The American Recovery and Reinvestment Act of 2009 (ARRA) states that the HIT Policy Committee shall make recommendations on standards and implementation specifications, among other tasks.
The Healthcare Information Technology Standards Panel (HITSP) EHR-Centric Interoperability Specification consolidates all information exchanges that involve an Electronic Health Record (EHR) System within any of the thirteen HITSP Interoperability Specifications existing as of February 13, 2009, the enactment date of the American Recovery and Reinvestment Act (ARRA).
Reading these two statements and others like them requires an understanding of terms such as
* standard, and
* working group
Each of these bullets is linked to its Wikipedia entry.
Given that many of the readers of this blog (from 42 countries so far) are interested in the information technology aspects of The American Recovery and Reinvestment Act , electronic health record interoperability and the like, it may be easier for them if I elaborate on the four terms listed above by using the example of cascading style sheets (CSS), a simple language that allows you to declare how documents are displayed by Web browsers. By so doing, I’ll be introducing additional expressions with which these members of the IT community are already familiar.
The Cascading Style Sheets language was created through a collaborative effort between Web developers and browser programmers under the auspices of the World Wide Web Consortium (W3C for short).
The W3C is an international industry group that comprises over 500 companies, research institutions, and Web development organizations that issues technical specifications for Web languages and protocols.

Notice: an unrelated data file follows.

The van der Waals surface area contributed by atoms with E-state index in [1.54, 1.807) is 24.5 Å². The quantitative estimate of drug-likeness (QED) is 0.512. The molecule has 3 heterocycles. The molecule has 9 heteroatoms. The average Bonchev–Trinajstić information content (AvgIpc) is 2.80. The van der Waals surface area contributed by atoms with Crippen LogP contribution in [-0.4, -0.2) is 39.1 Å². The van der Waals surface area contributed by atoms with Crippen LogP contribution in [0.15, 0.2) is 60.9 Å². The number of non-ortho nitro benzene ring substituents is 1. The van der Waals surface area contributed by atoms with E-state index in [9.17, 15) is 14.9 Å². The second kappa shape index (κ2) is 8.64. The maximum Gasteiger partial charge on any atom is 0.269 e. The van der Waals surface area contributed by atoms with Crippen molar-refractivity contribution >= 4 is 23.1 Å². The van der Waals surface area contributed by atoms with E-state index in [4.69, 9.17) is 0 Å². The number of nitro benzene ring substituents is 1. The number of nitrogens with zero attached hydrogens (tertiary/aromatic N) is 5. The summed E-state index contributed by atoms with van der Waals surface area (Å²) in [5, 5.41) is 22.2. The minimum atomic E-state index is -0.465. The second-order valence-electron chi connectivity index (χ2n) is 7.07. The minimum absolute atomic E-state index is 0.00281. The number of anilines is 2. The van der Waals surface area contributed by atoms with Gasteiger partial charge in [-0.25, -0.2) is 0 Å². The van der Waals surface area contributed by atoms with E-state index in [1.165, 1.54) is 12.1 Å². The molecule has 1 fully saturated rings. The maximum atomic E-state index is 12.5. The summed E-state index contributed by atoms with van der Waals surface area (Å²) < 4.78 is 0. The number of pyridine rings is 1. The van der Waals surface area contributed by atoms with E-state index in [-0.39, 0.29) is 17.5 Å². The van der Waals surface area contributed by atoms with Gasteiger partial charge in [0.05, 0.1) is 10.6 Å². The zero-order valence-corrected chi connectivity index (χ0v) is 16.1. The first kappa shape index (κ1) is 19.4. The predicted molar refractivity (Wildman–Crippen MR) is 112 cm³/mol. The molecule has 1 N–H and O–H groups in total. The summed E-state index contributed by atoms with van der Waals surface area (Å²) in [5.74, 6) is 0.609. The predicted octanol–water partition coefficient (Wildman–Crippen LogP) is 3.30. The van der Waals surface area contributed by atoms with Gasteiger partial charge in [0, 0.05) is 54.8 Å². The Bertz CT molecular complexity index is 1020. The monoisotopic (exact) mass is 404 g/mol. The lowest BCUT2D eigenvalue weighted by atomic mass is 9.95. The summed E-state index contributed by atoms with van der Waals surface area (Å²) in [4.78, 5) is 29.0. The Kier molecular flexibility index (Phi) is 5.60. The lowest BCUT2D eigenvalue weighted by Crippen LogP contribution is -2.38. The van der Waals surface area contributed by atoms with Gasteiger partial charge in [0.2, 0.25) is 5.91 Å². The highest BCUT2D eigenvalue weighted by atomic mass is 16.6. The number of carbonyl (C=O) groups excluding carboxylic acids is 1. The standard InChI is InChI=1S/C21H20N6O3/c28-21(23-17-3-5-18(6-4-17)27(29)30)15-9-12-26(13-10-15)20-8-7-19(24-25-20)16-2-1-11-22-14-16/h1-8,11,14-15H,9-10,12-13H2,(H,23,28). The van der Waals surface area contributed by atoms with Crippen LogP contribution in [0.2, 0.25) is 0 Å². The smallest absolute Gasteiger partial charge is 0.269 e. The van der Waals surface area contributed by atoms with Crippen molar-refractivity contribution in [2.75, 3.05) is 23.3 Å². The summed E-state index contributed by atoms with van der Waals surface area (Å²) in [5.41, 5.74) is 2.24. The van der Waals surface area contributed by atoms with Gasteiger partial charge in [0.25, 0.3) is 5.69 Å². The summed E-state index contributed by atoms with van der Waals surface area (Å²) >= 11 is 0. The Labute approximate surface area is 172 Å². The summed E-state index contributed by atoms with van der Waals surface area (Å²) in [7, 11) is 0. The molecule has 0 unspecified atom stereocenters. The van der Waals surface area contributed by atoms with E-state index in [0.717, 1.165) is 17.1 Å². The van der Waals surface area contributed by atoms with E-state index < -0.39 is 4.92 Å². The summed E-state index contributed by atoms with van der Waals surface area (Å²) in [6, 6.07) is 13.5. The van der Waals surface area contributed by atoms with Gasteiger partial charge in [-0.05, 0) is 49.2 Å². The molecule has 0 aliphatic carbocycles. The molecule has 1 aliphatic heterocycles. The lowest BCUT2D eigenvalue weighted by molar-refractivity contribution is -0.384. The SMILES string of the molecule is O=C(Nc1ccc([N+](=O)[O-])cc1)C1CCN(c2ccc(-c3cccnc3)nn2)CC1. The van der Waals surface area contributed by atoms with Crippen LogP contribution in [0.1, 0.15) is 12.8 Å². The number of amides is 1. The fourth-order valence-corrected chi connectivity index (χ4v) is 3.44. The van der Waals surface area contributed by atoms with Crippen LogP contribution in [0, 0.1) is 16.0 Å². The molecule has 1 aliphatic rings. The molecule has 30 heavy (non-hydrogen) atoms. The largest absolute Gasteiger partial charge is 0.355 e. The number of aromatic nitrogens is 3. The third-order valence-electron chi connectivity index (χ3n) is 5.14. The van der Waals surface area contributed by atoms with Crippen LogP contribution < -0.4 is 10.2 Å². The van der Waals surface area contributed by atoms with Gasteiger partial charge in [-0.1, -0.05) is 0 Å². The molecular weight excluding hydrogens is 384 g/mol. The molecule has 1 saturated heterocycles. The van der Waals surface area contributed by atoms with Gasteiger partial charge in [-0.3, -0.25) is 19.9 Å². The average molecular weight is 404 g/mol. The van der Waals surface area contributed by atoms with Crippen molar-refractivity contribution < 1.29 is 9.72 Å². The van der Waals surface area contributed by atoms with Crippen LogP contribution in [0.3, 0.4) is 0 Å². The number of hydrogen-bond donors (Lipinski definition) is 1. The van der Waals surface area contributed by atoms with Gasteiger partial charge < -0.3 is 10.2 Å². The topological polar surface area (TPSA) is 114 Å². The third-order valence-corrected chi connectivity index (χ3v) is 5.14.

W3C specifications are called "recommendations" because the W3C is technically not a standards-issuing organization, but in practice this is usually an issue of semantics.
Recommendations are taken as defining a standard form of a Web language, and they are used by Web developers, software tools creators, browser programmers, and others as a blueprint for computer communication over the Web. Examples of W3C Recommendations include Hypertext Markup Language (HTML) and Extensible Markup Language (XML).
The CSS Specifications
The W3C Recommendations issued by the Cascading Style Sheet working group compose the official specification for the CSS language. The CSS working group consists of a number of experts in Web development, graphic design, and software programming, representing a number of companies, who all work together to establish a common styling language for the Web.
CSS Level 1
The Cascading Style Sheets Level 1 (sometimes called CSS1 for short) was officially issued as a W3C Recommendation in December 1996. The URL for this specification is http://www.w3.org/TR/REC-CSS1.
If you try to read the W3C Recommendation for CSS1, you may end up confused. That's because W3C documents aren't written as a general introduction to a subject but rather as precise language definitions for software developers. Most W3C Recommendations are quite opaque to most normal people, although the CSS1 specification isn't too bad compared with some. Being able to refer to the official specification is quite useful, though.
Optional note for programmers - Classes and IDs
In addition to setting styles based on HTML elements, CSS allows for rules based on two optional attributes in HTML: class and id. Each of these can serve as the selector part of a CSS rule and can be set on any visible HTML tag.
The div and span elements really come into their own with class and id selectors. Through the use of class and id attributes, div or span tags can be made to have nearly any effect and presentation, which is often good but sometimes bad. Care must be taken to avoid using class or id selectors that you're not ignoring more appropriate markup, which has understood semantics. In other words, a div with a class of bldtxt has no specific meaning in the context of HTML, but a strong tag definitely does. Before using div or span, consider if another tag would make more sense.
The mention above of the word "semantics" is meant to be a segue to the subject of a later post, semantic interoperability.